[Chapter 21]...But we, on the contrary, do not require that any one should be compelled, whether he is willing or unwilling, to worship our God, who is the God of all men; nor are we angry if any one does not worship Him. For we trust in the majesty of Him who has power to avenge contempt shown towards Himself, as also He has power to avenge the calamities and injuries inflicted on His servants. And therefore, when we suffer such impious things, we do not resist even in word; but we remit vengeance to God, not as they act who would have it appear that they are defenders of their gods, and rage without restraint against those who do not worship them. From which it may be understood how it is not good to worship their gods, since men ought to have been led to that which is good by good, and not by evil; but because this is evil, even its office is destitute of good.

[Chapter 22]...We must also give a reason for this, that no error may remain. For this is especially the cause why it is thought that religion has not the power of God, because men are influenced by the appearance of earthly and present goods, which in no way have reference to the care of the mind; and because they see that the righteous are without these goods, and that the unrighteous abound in them, they both judge that the worship of God is worthless, in which they do not see these things contained, and they imagine that the rites of other gods are true, since their worshippers enjoy riches and honours and kingdoms. But they who are of this opinion do not attentively consider the power and method of man, which consists altogether in the mind, and not in the body. For they see nothing more than is seen, namely the body; and because this is to be seen and handled, it is weak, frail, and mortal; and to this belong all those goods which are their desire and admiration, wealth, honours, and governments, since they bring pleasures to the body, and therefore are as liable to decay as the body itself. But the soul, in which alone man consists since it is not exposed to the sight of the eyes, and its goods cannot be seen, for they are placed in virtue only, must therefore be as firm, and constant, and lasting as virtue itself, in which the good of the soul consists.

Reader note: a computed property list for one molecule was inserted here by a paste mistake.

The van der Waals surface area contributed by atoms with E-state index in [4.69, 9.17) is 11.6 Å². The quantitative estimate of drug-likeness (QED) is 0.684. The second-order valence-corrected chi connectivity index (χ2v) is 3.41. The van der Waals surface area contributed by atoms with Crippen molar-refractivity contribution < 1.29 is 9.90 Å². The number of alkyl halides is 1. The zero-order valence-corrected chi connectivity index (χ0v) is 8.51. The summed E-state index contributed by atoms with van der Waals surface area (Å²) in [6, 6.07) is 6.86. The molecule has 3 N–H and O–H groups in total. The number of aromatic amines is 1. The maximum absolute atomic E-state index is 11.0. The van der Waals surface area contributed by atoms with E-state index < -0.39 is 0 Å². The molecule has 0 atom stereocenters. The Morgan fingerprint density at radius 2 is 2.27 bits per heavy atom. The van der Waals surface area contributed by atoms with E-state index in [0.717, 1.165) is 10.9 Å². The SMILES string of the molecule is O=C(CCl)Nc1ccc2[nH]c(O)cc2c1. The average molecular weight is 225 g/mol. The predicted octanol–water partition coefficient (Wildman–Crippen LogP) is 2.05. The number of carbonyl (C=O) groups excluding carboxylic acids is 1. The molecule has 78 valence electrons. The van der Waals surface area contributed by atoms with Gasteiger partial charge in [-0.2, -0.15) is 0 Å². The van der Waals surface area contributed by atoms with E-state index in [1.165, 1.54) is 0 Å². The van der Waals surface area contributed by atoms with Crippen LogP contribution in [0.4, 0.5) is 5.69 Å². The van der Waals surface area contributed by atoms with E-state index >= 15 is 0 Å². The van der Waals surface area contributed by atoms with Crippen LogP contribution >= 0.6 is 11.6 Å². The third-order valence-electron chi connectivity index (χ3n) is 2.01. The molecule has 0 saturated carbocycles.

~ Lactantius (c. 240?-c. 325? A.D.), Divine Institutes, Book V

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It's a wonder, is it not? He spends millions and millions of dollars on films, tv shows, commercials, and other advertising trying to be humorous and yet has never succeeded in actually being funny even once. Oh well, it's evidently the same idea as "he gets to be interesting too;" only in this instance he gets to be funny too -- just one more of the many prerogatives of being a filthy rich criminal.